Using Statistical Pattern Learning to Find the Method in Attackers’ Madness

With attackers getting more sophisticated and diabolical by the day, one of the scariest problems is that some of the most devastating intrusions may not initially even look like attacks at all. Such is often the case with IoT-based attacks, for example, which exploit hard-to-secure endpoints, and according to the 451 report Securing the Internet of Things may threaten the physical safety of thousands. The most dangerous hackers have moved past Pearl Harbor-styled assaults to more subtle invasions, where companies don’t even know they’ve been compromised until it’s too late–according to Ponemon Institute 66% of security breaches remain unnoticed for an average of eight months.  Moving into the future, therefore, one of the most important methods for identifying attacks that might otherwise go unnoticed will involve detecting anomalies in data streams that indicate such compromise.

The operating principle here is simple: if streaming data patterns don’t look like what they’re supposed to look like there may be signs of trouble. But in practice it’s a little more complicated because unlike your monthly electric bill, anomalies in massive data streams can’t necessarily be eyeballed. Furthermore, even if able to detect hidden anomalies, you could waste a lot of time investigating deviations that turn out to be harmless. Somewhat more sophisticated statistical methods must be employed to identify problematic patterns that might only become evident when multiple, very large streams are analyzed.

Though this be madness, yet there is method in it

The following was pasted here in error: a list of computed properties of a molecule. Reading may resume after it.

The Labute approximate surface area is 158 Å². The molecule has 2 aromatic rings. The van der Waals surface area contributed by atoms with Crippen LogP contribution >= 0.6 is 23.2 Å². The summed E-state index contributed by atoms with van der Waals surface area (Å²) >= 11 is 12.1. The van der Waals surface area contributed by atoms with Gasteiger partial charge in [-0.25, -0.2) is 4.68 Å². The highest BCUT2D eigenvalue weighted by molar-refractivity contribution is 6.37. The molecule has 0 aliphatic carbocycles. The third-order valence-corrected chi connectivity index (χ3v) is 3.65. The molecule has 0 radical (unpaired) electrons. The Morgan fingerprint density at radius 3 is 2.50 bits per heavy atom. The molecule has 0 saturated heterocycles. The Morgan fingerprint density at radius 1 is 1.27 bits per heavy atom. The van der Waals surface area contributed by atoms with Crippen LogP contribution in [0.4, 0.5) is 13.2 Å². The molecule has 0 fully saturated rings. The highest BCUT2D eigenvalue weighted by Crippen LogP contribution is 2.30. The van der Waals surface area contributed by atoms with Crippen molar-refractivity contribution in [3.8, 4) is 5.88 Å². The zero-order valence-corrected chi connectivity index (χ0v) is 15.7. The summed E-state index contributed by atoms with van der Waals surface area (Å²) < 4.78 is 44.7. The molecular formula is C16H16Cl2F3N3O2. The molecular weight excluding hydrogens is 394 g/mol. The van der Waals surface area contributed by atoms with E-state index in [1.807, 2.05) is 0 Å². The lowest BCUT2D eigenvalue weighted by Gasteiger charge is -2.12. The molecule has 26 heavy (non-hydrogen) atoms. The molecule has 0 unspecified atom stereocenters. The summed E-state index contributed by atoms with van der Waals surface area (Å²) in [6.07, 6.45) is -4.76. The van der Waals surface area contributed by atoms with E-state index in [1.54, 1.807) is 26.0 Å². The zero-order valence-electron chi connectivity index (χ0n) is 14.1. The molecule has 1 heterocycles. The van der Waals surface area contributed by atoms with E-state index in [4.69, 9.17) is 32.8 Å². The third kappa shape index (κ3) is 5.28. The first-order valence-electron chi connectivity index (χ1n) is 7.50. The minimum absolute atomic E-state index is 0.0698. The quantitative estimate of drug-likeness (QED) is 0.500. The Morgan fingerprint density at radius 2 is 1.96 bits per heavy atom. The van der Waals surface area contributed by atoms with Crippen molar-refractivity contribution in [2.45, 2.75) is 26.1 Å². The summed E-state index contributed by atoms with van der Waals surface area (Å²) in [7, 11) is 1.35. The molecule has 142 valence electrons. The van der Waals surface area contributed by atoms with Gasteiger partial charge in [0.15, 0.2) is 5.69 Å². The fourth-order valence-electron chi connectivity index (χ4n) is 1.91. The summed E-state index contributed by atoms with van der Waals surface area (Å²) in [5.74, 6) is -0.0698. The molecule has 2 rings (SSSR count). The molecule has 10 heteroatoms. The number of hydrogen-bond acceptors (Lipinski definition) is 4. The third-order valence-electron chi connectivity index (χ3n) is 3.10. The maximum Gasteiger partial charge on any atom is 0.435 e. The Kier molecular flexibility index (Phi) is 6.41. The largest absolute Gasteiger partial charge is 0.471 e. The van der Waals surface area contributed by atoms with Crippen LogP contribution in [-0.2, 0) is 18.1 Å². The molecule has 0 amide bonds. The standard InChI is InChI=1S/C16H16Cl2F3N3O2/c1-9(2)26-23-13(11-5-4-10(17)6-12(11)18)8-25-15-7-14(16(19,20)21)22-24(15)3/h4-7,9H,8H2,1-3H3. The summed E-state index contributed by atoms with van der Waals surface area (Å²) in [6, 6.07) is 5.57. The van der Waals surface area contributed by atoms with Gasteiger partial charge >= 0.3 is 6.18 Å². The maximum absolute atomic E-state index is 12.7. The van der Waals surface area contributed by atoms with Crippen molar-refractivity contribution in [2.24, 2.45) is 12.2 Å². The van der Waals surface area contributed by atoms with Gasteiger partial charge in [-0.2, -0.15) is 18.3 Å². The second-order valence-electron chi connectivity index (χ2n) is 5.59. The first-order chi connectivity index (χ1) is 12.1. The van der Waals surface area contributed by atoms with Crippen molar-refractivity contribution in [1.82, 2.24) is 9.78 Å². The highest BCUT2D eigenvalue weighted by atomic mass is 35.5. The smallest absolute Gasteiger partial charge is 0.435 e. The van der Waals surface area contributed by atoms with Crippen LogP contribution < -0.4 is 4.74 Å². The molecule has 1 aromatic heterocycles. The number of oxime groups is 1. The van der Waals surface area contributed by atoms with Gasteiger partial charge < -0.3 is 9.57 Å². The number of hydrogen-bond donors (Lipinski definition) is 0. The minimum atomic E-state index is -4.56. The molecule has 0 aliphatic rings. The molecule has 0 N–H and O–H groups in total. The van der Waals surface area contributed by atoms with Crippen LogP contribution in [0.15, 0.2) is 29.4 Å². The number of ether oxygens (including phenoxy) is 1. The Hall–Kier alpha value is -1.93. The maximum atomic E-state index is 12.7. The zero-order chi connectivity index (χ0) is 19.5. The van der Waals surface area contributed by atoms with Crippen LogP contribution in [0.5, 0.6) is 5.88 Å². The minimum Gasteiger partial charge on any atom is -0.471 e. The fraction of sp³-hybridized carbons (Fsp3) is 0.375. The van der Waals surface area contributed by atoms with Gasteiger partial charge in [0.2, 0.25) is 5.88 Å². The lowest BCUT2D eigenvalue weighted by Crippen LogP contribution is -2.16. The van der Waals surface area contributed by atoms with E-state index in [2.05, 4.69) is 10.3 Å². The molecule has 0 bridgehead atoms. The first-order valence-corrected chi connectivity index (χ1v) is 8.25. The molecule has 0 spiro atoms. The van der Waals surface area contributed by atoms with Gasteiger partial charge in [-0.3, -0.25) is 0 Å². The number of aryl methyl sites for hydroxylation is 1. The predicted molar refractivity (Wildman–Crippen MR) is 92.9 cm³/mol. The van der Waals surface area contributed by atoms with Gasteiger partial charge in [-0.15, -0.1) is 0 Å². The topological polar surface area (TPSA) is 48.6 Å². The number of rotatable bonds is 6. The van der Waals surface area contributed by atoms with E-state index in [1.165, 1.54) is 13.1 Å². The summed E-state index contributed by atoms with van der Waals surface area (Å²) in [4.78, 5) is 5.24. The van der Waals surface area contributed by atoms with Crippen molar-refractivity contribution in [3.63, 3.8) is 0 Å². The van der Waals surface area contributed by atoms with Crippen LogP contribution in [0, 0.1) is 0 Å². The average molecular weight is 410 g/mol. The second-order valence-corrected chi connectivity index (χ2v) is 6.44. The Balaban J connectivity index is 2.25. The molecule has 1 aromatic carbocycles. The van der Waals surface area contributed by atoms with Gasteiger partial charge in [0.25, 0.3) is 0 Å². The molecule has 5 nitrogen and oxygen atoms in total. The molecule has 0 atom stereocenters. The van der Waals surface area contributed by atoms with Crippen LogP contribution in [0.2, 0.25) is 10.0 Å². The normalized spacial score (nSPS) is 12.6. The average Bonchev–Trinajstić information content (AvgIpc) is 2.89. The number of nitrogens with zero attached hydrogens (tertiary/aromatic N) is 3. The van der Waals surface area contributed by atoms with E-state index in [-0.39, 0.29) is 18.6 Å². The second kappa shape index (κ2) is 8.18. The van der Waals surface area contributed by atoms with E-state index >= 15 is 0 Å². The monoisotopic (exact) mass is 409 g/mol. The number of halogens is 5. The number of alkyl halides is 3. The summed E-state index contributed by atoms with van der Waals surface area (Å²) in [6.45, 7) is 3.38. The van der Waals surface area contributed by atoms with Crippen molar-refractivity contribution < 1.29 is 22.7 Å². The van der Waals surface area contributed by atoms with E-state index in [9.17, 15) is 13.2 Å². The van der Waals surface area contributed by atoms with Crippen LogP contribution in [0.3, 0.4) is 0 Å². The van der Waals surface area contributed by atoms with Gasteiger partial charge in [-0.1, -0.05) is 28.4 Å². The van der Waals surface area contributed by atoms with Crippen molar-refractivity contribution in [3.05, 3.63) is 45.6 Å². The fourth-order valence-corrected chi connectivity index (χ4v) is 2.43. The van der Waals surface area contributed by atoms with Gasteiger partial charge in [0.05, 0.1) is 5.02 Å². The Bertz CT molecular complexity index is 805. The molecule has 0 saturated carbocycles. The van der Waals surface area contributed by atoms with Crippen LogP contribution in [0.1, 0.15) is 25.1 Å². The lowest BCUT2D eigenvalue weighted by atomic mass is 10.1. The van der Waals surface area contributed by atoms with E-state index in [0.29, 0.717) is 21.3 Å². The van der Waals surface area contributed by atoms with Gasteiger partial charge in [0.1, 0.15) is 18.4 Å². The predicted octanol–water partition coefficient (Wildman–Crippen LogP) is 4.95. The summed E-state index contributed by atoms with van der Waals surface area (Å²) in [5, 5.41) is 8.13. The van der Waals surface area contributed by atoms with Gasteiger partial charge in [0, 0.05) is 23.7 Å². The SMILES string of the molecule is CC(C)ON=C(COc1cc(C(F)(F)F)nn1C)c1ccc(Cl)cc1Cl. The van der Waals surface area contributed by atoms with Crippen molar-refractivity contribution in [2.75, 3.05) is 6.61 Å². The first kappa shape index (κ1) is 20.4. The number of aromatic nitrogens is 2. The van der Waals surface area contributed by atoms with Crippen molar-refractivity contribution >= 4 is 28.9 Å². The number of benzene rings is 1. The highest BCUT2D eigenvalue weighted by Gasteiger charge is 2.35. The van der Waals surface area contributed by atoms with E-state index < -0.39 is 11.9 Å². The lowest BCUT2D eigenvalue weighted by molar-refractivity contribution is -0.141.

In order to detect suspicious patterns, you must be first be able to identify “seasonality” or repetition that can be detected in the data over some period of time, and “trends” or overall movements of the data which also must be factored in for an accurate picture. There’s an adage that you’ve got to stand a few feet away from the TV to clearly see the picture, and that holds true for detecting statistical patterns in data. You’ve got to be able to “stand back” and look at very large amounts of data before a story emerges. Therefore, the ability to detect deviations in data being streamed in real-time often requires the ability to process and analyze extremely large amounts of data in very short time periods.  

It also requires the ability to look at this data through “time sliced windows”, or specified time frames. For example you might look at data being streamed from sensors on refrigerators in a certain geographic region from July 1-December 31, 2016. If you were able to process and statistically analyze enough of this data, clear patterns would emerge.

Holt-winters: mapping out the “expected” future, to plan for the unexpected

One of the best ways to predict what future patterns should look like under normal circumstances involves Triple Exponential Smoothing, also known as the Holt-winters method, an algorithm used to forecast data points in a set that exhibits seasonality. The math behind the algorithm has its roots in a 1957 paper by MIT graduate and CMU professor Charles C Holt on forecasting industrial trends describing “double exponential smoothing” of the base level and trend components of a data set. In 1960 his student Peter R. winters added a third component, seasonality, to the mix in Forecasting sales by exponentially weighted moving averages.